Kick Ass Girls of YA ~ Jacklyn Madison


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I was invited by my friend, Libby Heily, and her publisher, Fire and Ice YA Books, to participate in their Kick Ass Girls of YA Blog Hop. For this Blog Hop, I was encouraged to discuss a YA character close to my heart, either already existing, or one I’ve created. Having already discussed my love for Buffy the Vampire Slayer in previous blog posts, I figured it was a good time to introduce my own character, Jacklyn Madison, the main character of the manuscript I’m querying to agents as we speak, The Order of the Key.

Why is Jacklyn a kick ass girl? Well, for one, she kicks ass. Literally. After accidentally unlocking her long dormant Aegis, Jacklyn discovers she is a Body Key with supernatural strength, speed, senses, and healing. The leaders of the Order of the Key capitalize on her abilities by teaching her how to fight the inter-dimensional monsters they are sworn to defeat. Jacklyn quickly takes to her new superhero lifestyle and becomes a valuable member of her new group. Not only that, but she makes the group her own, working to make it a better place for everyone involved.

Self-esteem? Jacklyn’s got it, despite having been a geek with a bully problem. She’s an athlete, and her mother works nonstop, so she’s largely responsible for her younger brother and sister. Who has time to worry about what the kids at school think? She’s got things to do. And it’s not a problem anyway, because Jacklyn isn’t just tough, she’s fast-witted and sharp-tongued and she doesn’t intend to suffer any of your crap.

OK Media Pitch 1With all of this, what really makes her strong is her compassion. Jacklyn is torn by the fact that she must kill to protect humanity from inter-dimensionals. Not only that, but she quickly realizes she might have to kill members of the Order to protect the people she loves. Her younger brother and sister are her world, and she would do anything to help them grow into productive members of society, let alone to protect them.

Jacklyn Madison is kick ass, but not perfect. She’s got a temper. She’s prideful. She struggles to trust. And she can sometimes hide behind a good quip.

That’s why I love her. She possesses what I look for in all of my kick ass heroines–strength, but also humanity.

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If you’d like to know more about me, Jacklyn Madison and The Order of the Key, follow my blog or sign up for my mailing list, here.

To visit all the other blogs in the blog hop today, click here for a complete list. And for the chance to win some great books from Fire and Ice YA, click here to enter their Rafflecopter.

YA Romance: When Strong Doesn’t Have to Mean Single

Hey folks! I’m guest blogging today at All the Way YA, discussing romance in YA and what the potential implications are. See a preview below. For more, click here.

When the movie Tomorrowland was doing its press tour, an interview in Vulture with writers Brad Bird and Damon Lindelof (and also star George Clooney) in which Lindelof was quoted as saying the following when asked about rendering strong female characters. “What if she doesn’t get distracted by romantic entanglements? What if her “romance” is with the future?”

In my infinite insecurity (I am, after all, a writer. We’re all insecure.) I started to think about my story while panicking. Was there something wrong with romance in an adventure story? My story doesn’t involve a romance with the future! The relationship between my main character, Jacklyn, and her confused and confusing as hell potential love interest, Kyp, is a central part of the plot. It’s often the driving force. By not having my main character’s true love be adventure, or being a hero, or something more abstract, was I being somehow anti-feminist? Considering my strong feminist stance, I was genuinely concerned that I had miscommunicated my message.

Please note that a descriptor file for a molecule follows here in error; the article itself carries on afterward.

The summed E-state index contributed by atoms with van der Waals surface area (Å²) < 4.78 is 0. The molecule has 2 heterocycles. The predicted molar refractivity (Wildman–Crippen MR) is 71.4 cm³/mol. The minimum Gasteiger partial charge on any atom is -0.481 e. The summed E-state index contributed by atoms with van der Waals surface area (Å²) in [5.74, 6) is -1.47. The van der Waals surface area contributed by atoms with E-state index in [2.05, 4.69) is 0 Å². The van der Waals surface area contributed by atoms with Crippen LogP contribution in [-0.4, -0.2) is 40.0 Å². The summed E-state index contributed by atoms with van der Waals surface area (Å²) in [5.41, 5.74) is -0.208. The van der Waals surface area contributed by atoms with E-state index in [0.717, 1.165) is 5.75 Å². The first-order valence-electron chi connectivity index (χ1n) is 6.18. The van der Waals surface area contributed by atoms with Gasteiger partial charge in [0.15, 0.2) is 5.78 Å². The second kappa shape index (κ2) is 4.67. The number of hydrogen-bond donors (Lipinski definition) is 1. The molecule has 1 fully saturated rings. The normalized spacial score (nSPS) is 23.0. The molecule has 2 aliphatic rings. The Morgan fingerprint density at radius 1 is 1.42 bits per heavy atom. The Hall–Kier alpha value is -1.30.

Spring Into These Writing Links!

I know it’s been a while since I’ve posted something brand new that hasn’t been a rehash or a blog hop, but I’ve been a happily busy girl.  Between two publication notifications last month, the release of Volume 3 of Sucker Literary, entering contests and revising my novel, there has been a whole lot going on.

For today, here’s another link collection entry, complete with some that are very personal to my work.

– If you haven’t already, please check out my flash fiction, “Tunneling”.

– Sucker Literary, Volume 3 is out now!  For where to buy and behind the scenes info, check out Sucker’s website!

– I’ve decided to share my playlists for the books I’m working on with you.  So, here is The Order of The Key Playlist.  Feel free to check it out.  Some are songs whose messages inspire, some are perfect for the characters, some inspired random story ideas for no real reasons.  Some contain similar themes.  All are songs I listen to while brainstorming.  Enjoy.

– While we’re doing playlists, here are the playlists I’ve created for my other works in progress:
The Broken Hearts Club
Soul Sight
Legally Insane

This blog post, written by badass YA writer and my friend, Zoraida Cordova, discusses diversity in YA literature and is both funny and incredibly wise. My family, my dearest friends, are pretty much every color, culture, and  sexual orientation that exists.  It is very sad to watch someone celebrate wholeheartedly because they actually got some representation in literature.  This should be routine, not shocking.

– This is a great list of what makes your short story fail with a lit mag.

– This is a great little set of tips for how to co-author a book series. Ismael and I had plans to try something like this at some point in our careers (although that may have fallen by the wayside), so I’ve done some research into the process and this is an interesting view of it.  It also doesn’t hurt that it involves my favorite author, Kelley Armstrong, and her sometimes writing partner Melissa Marr.